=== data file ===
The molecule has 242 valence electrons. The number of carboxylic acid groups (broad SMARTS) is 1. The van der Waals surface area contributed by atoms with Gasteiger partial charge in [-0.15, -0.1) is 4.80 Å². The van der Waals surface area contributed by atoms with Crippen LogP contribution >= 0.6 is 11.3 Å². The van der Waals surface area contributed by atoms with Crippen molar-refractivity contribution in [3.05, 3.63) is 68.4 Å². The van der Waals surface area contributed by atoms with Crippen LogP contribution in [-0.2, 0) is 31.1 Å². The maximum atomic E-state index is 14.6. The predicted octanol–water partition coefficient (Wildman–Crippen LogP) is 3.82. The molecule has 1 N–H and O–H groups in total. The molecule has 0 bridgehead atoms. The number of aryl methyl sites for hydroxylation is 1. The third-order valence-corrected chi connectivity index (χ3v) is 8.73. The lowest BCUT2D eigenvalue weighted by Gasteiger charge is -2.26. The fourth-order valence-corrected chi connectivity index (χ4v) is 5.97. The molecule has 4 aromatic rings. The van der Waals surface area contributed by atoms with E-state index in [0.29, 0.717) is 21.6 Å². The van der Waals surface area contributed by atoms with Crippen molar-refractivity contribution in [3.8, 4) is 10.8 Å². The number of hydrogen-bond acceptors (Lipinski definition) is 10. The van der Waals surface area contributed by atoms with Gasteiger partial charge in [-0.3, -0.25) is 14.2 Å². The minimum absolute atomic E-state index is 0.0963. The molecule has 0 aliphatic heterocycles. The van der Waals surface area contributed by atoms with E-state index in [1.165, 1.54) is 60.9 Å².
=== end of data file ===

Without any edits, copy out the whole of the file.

The molecule has 242 valence electrons. The number of carboxylic acid groups (broad SMARTS) is 1. The van der Waals surface area contributed by atoms with Gasteiger partial charge in [-0.15, -0.1) is 4.80 Å². The van der Waals surface area contributed by atoms with Crippen LogP contribution >= 0.6 is 11.3 Å². The van der Waals surface area contributed by atoms with Crippen molar-refractivity contribution in [3.05, 3.63) is 68.4 Å². The van der Waals surface area contributed by atoms with Crippen LogP contribution in [-0.2, 0) is 31.1 Å². The maximum atomic E-state index is 14.6. The predicted octanol–water partition coefficient (Wildman–Crippen LogP) is 3.82. The molecule has 1 N–H and O–H groups in total. The molecule has 0 bridgehead atoms. The number of aryl methyl sites for hydroxylation is 1. The third-order valence-corrected chi connectivity index (χ3v) is 8.73. The lowest BCUT2D eigenvalue weighted by Gasteiger charge is -2.26. The fourth-order valence-corrected chi connectivity index (χ4v) is 5.97. The molecule has 4 aromatic rings. The van der Waals surface area contributed by atoms with E-state index in [0.29, 0.717) is 21.6 Å². The van der Waals surface area contributed by atoms with Crippen molar-refractivity contribution in [3.8, 4) is 10.8 Å². The number of hydrogen-bond acceptors (Lipinski definition) is 10. The van der Waals surface area contributed by atoms with Gasteiger partial charge in [-0.3, -0.25) is 14.2 Å². The minimum absolute atomic E-state index is 0.0963. The molecule has 0 aliphatic heterocycles. The van der Waals surface area contributed by atoms with E-state index in [1.165, 1.54) is 60.9 Å².